Registered Employment: Madraí Caomhnóra Security Services contracted to Ceardaí Industrial
Planetary Visa Status: Union Freedom of Movement (Tourist Ultd, Business 8 days Rem.)

There were a few background flags reflecting some trouble with the law in his past, but nothing that would disqualify him from security work. Almost as quickly as Westergren had been identified, the system pulled up his fellow bodyguard — Romuald Handal, late of Mars, now like Westergren a Galloglass resident contracted with Madraí Caomhnóra and assigned to Ceardaí Industrial. Handal was a few years older — almost certainly more seasoned. Seven to three Handal let Westergren do the talking to keep his own neck from being exposed.

The system hadn’t found the woman yet, but it was undoubtedly going through registered Ceardaí Industrial personnel as well as crosschecking the visa lists. Not all the checks were strictly speaking legal, of course. As he watched the system identify the three, the Tailor kept an eye on the trio. The guards were both anxious now, shifting to cover the woman. The Tailor’s own security was poised — if they decided to make a move regardless of the feeds, or didn’t respond quickly enough…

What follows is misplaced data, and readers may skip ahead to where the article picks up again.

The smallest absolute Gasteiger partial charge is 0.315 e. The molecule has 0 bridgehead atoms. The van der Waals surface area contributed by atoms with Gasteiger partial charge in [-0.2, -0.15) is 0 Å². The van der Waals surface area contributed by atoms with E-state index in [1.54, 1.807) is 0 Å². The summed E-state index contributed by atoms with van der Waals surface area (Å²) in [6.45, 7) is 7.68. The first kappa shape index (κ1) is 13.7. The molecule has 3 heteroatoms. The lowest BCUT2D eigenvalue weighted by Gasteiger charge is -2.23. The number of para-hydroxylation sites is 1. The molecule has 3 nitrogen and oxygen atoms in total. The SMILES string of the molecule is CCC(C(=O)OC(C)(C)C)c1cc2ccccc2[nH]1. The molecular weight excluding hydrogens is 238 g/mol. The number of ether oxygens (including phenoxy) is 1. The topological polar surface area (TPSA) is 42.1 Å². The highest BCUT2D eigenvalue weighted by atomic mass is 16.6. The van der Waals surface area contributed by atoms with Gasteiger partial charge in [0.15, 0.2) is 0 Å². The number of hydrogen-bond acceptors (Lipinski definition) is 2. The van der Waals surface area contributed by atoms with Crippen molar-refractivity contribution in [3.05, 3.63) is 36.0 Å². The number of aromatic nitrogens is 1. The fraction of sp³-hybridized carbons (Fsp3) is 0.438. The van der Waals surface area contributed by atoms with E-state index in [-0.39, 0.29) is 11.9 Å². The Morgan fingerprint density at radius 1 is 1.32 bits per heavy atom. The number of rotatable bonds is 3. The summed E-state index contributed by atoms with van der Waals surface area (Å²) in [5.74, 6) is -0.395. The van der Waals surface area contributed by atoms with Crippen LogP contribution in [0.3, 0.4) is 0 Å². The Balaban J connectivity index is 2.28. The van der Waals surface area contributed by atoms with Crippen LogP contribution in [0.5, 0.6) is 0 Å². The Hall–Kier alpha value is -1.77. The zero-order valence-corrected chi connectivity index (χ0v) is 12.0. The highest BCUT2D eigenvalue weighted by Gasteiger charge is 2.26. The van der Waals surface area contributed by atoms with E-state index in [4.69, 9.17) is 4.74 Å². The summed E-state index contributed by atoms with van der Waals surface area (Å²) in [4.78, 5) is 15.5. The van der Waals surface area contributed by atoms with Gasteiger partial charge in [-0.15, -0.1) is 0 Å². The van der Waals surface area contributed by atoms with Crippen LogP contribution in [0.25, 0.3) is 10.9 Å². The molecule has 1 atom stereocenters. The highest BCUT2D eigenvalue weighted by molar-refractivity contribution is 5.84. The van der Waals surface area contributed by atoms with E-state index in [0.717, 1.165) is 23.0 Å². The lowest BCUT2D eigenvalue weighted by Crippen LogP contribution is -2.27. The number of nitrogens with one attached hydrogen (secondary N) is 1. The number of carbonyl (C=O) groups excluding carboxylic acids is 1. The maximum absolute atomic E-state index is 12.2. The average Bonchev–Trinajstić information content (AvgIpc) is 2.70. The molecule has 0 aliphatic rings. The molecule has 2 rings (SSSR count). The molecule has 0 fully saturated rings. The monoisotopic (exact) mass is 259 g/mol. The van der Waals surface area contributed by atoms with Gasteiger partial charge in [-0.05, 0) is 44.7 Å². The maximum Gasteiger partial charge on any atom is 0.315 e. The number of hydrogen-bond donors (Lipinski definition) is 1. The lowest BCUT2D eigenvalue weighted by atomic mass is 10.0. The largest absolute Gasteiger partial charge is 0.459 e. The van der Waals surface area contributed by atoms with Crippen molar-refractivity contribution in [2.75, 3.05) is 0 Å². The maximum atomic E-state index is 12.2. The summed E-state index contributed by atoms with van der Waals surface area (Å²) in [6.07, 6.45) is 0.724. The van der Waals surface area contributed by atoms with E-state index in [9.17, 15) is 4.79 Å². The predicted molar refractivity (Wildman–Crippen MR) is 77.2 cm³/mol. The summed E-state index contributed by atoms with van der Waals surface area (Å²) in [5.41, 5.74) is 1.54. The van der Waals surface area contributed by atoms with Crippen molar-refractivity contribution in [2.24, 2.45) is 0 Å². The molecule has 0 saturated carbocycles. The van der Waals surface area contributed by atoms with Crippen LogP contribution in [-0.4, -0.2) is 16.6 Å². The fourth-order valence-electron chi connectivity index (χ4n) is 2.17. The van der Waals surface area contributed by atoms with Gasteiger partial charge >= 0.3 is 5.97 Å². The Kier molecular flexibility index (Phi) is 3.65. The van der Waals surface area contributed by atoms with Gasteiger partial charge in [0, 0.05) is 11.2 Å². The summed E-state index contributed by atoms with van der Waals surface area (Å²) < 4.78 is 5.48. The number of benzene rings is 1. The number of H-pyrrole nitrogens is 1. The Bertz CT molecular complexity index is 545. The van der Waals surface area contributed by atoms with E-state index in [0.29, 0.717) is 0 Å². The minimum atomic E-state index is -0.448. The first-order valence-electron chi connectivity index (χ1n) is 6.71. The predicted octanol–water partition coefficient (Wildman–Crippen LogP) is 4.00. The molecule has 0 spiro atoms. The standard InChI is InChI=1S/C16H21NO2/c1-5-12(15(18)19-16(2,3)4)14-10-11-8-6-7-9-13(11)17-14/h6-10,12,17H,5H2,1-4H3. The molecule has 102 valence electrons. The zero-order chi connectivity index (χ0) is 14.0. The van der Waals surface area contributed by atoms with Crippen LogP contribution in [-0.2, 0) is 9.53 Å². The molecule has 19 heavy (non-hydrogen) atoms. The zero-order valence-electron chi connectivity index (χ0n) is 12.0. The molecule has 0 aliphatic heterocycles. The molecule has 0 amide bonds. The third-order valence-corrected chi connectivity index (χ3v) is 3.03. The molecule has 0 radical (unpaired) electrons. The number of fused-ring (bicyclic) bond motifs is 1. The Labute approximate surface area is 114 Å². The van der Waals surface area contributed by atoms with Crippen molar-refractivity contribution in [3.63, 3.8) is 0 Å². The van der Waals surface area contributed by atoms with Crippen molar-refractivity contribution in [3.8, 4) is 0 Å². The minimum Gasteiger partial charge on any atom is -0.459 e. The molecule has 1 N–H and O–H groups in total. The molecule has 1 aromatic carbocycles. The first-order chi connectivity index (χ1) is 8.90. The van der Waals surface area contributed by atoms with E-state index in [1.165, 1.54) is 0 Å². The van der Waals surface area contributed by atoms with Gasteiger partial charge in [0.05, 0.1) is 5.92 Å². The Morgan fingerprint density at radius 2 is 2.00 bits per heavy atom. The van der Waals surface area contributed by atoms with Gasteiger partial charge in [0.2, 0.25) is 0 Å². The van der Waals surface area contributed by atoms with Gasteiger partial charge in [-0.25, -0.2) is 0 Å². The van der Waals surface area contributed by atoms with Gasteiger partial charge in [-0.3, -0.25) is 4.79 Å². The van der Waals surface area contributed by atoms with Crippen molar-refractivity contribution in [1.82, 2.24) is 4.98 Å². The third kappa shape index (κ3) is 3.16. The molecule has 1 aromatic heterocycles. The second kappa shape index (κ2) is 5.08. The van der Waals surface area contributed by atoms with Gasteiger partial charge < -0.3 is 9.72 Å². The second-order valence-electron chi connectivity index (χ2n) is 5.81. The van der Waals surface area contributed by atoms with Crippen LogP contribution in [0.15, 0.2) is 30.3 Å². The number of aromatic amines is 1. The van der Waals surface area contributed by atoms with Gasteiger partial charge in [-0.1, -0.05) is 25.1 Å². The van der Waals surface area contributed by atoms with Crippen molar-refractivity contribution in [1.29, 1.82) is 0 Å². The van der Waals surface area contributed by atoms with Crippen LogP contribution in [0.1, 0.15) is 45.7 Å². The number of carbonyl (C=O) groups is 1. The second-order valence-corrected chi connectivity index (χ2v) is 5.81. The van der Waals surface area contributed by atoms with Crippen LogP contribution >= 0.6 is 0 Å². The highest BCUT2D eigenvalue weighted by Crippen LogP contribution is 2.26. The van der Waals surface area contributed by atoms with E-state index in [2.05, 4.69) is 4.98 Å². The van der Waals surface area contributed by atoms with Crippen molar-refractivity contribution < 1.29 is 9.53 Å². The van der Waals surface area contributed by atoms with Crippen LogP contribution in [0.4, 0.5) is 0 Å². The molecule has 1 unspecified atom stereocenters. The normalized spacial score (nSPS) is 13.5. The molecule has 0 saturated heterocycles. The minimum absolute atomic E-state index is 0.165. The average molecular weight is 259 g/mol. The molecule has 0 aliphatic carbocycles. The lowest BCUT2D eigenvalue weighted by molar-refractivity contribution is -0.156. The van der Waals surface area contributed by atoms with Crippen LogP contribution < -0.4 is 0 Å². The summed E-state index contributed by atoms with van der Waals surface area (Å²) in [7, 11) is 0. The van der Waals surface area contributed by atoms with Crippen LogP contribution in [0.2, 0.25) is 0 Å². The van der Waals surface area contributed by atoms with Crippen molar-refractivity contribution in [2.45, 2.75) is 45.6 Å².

The Tailor tapped a few controls on his holostat panel, feeling the haptics in his fingertips. Sending a hold to security and discretely informing Courtney of that fact. His eyes stayed on the woman… she wasn’t anxious, but she was flushed with annoyance…

“That absolutely won’t be necessary,” she said, stepping forward out of the protective cover of the two bodyguards. She smiled a very professional smile. “Some tea sounds absolutely lovely. Preferably in private — I have a few discreet calls I need to make and I need to discuss a few things with my associates.”

The Tailor smiled. He knew this couldn’t have been her first time around the block—

Another window opened — this one listing out her statistics:

Clemmont, Cassandra - Age 34 Std
Citizenship: Galloglass Colony
Registered Planet of Residence: Galloglass Colony
Registered Employment: Ceardaí Industrial - R&D Division (Exec Vice President), Board of Directors
Planetary Visa Status: Intracolonial Business Fellowship Member (unlimited Tourist/Business)